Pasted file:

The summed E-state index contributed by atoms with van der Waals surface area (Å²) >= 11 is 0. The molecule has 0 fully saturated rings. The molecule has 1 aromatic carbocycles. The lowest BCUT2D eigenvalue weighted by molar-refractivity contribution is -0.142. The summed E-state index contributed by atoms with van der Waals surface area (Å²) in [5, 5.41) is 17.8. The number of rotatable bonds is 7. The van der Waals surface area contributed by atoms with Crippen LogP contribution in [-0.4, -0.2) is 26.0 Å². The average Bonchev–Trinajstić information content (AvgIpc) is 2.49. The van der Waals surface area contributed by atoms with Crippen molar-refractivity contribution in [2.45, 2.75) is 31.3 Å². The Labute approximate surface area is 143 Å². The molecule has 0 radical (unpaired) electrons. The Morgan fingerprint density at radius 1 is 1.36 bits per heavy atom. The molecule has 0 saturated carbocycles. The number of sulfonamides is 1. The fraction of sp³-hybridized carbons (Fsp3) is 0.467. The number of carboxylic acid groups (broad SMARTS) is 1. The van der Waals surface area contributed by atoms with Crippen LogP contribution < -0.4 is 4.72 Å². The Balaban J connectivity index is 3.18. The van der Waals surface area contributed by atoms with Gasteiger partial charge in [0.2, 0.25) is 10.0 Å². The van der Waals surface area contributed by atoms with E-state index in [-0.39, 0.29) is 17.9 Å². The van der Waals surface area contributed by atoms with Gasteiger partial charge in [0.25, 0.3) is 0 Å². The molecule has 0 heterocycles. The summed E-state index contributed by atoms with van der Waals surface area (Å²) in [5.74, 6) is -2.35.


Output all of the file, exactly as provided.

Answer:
The summed E-state index contributed by atoms with van der Waals surface area (Å²) >= 11 is 0. The molecule has 0 fully saturated rings. The molecule has 1 aromatic carbocycles. The lowest BCUT2D eigenvalue weighted by molar-refractivity contribution is -0.142. The summed E-state index contributed by atoms with van der Waals surface area (Å²) in [5, 5.41) is 17.8. The number of rotatable bonds is 7. The van der Waals surface area contributed by atoms with Crippen LogP contribution in [-0.4, -0.2) is 26.0 Å². The average Bonchev–Trinajstić information content (AvgIpc) is 2.49. The van der Waals surface area contributed by atoms with Crippen molar-refractivity contribution in [2.45, 2.75) is 31.3 Å². The Labute approximate surface area is 143 Å². The molecule has 0 radical (unpaired) electrons. The Morgan fingerprint density at radius 1 is 1.36 bits per heavy atom. The molecule has 0 saturated carbocycles. The number of sulfonamides is 1. The fraction of sp³-hybridized carbons (Fsp3) is 0.467. The number of carboxylic acid groups (broad SMARTS) is 1. The van der Waals surface area contributed by atoms with Crippen LogP contribution < -0.4 is 4.72 Å². The Balaban J connectivity index is 3.18. The van der Waals surface area contributed by atoms with Gasteiger partial charge in [0.2, 0.25) is 10.0 Å². The van der Waals surface area contributed by atoms with E-state index in [-0.39, 0.29) is 17.9 Å². The van der Waals surface area contributed by atoms with Gasteiger partial charge in [0.25, 0.3) is 0 Å². The molecule has 0 heterocycles. The summed E-state index contributed by atoms with van der Waals surface area (Å²) in [5.74, 6) is -2.35.